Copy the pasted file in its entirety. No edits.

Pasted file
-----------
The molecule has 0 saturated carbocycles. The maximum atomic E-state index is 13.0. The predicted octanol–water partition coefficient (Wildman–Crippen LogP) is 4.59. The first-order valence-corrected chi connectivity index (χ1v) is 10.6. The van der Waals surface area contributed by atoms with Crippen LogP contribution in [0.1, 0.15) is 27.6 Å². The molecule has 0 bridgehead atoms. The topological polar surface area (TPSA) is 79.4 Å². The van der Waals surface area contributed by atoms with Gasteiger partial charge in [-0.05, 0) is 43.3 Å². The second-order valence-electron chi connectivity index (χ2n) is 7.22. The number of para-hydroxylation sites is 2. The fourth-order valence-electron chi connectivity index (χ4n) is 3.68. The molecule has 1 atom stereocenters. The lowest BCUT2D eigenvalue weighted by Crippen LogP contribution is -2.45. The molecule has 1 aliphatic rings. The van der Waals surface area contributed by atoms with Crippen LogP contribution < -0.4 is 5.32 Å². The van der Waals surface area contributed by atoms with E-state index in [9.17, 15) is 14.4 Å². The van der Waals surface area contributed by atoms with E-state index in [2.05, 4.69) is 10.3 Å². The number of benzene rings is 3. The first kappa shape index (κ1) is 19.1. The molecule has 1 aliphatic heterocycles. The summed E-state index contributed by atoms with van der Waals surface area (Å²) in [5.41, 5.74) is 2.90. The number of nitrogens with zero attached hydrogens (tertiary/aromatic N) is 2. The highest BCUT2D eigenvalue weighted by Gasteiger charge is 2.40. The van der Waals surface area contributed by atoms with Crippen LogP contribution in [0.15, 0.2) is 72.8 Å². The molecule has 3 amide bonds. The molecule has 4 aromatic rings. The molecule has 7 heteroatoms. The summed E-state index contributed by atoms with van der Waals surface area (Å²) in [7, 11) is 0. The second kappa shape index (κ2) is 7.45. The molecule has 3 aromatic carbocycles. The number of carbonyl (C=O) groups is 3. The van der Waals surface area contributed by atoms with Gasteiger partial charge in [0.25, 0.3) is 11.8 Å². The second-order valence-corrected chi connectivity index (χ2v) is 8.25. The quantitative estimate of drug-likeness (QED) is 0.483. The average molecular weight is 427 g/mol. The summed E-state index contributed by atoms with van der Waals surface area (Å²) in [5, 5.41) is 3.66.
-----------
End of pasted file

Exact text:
The molecule has 0 saturated carbocycles. The maximum atomic E-state index is 13.0. The predicted octanol–water partition coefficient (Wildman–Crippen LogP) is 4.59. The first-order valence-corrected chi connectivity index (χ1v) is 10.6. The van der Waals surface area contributed by atoms with Crippen LogP contribution in [0.1, 0.15) is 27.6 Å². The molecule has 0 bridgehead atoms. The topological polar surface area (TPSA) is 79.4 Å². The van der Waals surface area contributed by atoms with Gasteiger partial charge in [-0.05, 0) is 43.3 Å². The second-order valence-electron chi connectivity index (χ2n) is 7.22. The number of para-hydroxylation sites is 2. The fourth-order valence-electron chi connectivity index (χ4n) is 3.68. The molecule has 1 atom stereocenters. The lowest BCUT2D eigenvalue weighted by Crippen LogP contribution is -2.45. The molecule has 1 aliphatic rings. The van der Waals surface area contributed by atoms with Crippen LogP contribution < -0.4 is 5.32 Å². The van der Waals surface area contributed by atoms with E-state index in [9.17, 15) is 14.4 Å². The van der Waals surface area contributed by atoms with E-state index in [2.05, 4.69) is 10.3 Å². The number of benzene rings is 3. The first kappa shape index (κ1) is 19.1. The molecule has 1 aliphatic heterocycles. The summed E-state index contributed by atoms with van der Waals surface area (Å²) in [5.41, 5.74) is 2.90. The number of nitrogens with zero attached hydrogens (tertiary/aromatic N) is 2. The highest BCUT2D eigenvalue weighted by Gasteiger charge is 2.40. The van der Waals surface area contributed by atoms with Crippen LogP contribution in [0.15, 0.2) is 72.8 Å². The molecule has 3 amide bonds. The molecule has 4 aromatic rings. The molecule has 7 heteroatoms. The summed E-state index contributed by atoms with van der Waals surface area (Å²) in [7, 11) is 0. The second kappa shape index (κ2) is 7.45. The molecule has 3 aromatic carbocycles. The number of carbonyl (C=O) groups is 3. The van der Waals surface area contributed by atoms with Gasteiger partial charge in [0.25, 0.3) is 11.8 Å². The second-order valence-corrected chi connectivity index (χ2v) is 8.25. The quantitative estimate of drug-likeness (QED) is 0.483. The average molecular weight is 427 g/mol. The summed E-state index contributed by atoms with van der Waals surface area (Å²) in [5, 5.41) is 3.66.